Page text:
Parents can help their children prepare for kindergarten by teaching them personal skills.
Children grow and develop at a fast pace when young, and they can learn a new personal skill in the course of a week or two, according to LSU AgCenter family development professor Dr. Rebecca White.
To help children learn a personal skill, ask yourself if they have the potential to do the following without supervision:
– Wash their hands
– Use the bathroom
– Brush their teeth
– Blow their nose with tissue
– Button their shirt
– Zip up their pants
– Put on and take off a coat
– Tie and/or Velcro their shoes
Once you have answered these questions, focus on which skills the child may need to learn. White offers several ideas for parents to help their children learn personal care skills.
– Develop a morning and bedtime bathing and tooth-brushing routine. Children need routines like this in their lives because routines help them grow and develop.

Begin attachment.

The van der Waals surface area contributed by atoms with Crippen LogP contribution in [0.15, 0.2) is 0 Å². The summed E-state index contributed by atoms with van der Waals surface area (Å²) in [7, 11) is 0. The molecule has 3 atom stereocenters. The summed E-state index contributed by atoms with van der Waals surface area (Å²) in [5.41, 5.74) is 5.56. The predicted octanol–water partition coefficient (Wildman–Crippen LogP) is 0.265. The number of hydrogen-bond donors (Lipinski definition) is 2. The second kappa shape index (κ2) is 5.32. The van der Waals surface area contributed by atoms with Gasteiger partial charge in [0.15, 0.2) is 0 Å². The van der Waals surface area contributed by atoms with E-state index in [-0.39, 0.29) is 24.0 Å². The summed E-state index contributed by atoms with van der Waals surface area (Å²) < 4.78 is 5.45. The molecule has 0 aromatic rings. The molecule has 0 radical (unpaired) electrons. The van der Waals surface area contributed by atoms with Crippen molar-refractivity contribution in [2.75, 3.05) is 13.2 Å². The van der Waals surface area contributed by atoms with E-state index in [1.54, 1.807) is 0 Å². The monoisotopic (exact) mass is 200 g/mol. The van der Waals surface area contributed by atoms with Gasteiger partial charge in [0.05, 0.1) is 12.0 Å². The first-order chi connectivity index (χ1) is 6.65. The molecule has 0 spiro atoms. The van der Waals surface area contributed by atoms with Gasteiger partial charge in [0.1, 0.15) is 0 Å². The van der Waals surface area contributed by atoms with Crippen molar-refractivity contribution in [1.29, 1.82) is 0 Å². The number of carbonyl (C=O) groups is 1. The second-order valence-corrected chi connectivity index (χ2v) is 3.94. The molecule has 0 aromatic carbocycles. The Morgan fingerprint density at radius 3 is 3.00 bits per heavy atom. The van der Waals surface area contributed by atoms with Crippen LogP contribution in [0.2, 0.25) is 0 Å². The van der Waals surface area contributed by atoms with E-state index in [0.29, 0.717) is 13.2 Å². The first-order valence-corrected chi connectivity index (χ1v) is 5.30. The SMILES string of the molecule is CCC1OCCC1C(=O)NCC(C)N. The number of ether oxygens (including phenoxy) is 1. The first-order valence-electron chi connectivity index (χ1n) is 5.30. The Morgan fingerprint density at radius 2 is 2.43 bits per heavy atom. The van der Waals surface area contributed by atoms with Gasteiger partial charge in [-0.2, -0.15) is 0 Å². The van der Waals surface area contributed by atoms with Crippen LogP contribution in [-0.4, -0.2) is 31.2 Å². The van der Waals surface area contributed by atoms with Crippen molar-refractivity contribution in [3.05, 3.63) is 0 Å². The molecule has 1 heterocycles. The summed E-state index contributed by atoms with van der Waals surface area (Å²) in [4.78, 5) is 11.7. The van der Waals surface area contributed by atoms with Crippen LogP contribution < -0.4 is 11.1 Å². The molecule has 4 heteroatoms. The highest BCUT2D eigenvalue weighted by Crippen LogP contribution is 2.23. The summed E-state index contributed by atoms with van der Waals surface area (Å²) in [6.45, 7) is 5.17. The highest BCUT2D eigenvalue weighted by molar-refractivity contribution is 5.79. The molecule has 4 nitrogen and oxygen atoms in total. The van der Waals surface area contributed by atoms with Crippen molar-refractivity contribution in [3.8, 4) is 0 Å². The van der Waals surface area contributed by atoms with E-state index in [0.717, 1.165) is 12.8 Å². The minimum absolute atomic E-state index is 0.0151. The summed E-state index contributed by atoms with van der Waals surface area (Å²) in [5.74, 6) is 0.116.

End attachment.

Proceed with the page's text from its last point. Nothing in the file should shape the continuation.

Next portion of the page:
– Let children dress themselves. They will develop a feeling of achievement and independence as they get better and better at this skill.
– Practice with them as they put on shoes. It may take lots of repeated tries, but they will eventually accomplish this personal-care skill.
– Help them explain in their own words how to tell other grownups when they are feeling hurt or sick.
“Parents make a big difference in helping their child be ready for kindergarten,” White says, adding, “Children will do better in school if parents take the time to focus on kindergarten readiness in the area of personal-care skills.”
Editor: Mark Claesgens
The LSU AgCenter and the LSU College of Agriculture